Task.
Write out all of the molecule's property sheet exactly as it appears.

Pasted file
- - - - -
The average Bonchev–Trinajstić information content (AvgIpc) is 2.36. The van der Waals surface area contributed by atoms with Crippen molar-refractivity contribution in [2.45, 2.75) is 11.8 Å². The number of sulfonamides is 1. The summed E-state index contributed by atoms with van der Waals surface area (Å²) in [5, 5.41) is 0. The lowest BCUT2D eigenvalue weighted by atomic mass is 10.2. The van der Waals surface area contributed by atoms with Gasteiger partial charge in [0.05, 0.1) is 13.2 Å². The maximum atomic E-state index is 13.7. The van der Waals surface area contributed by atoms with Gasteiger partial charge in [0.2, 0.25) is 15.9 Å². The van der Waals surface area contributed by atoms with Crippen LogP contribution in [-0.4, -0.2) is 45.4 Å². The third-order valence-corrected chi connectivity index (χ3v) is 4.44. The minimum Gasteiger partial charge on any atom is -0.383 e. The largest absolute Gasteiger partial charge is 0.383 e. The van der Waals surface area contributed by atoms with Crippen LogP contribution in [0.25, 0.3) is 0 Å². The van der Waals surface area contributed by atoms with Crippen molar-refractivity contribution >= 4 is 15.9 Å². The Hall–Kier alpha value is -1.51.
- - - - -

The average Bonchev–Trinajstić information content (AvgIpc) is 2.36. The van der Waals surface area contributed by atoms with Crippen molar-refractivity contribution in [2.45, 2.75) is 11.8 Å². The number of sulfonamides is 1. The summed E-state index contributed by atoms with van der Waals surface area (Å²) in [5, 5.41) is 0. The lowest BCUT2D eigenvalue weighted by atomic mass is 10.2. The van der Waals surface area contributed by atoms with Gasteiger partial charge in [0.05, 0.1) is 13.2 Å². The maximum atomic E-state index is 13.7. The van der Waals surface area contributed by atoms with Gasteiger partial charge in [0.2, 0.25) is 15.9 Å². The van der Waals surface area contributed by atoms with Crippen LogP contribution in [-0.4, -0.2) is 45.4 Å². The third-order valence-corrected chi connectivity index (χ3v) is 4.44. The minimum Gasteiger partial charge on any atom is -0.383 e. The largest absolute Gasteiger partial charge is 0.383 e. The van der Waals surface area contributed by atoms with Crippen LogP contribution in [0.25, 0.3) is 0 Å². The van der Waals surface area contributed by atoms with Crippen molar-refractivity contribution >= 4 is 15.9 Å². The Hall–Kier alpha value is -1.51.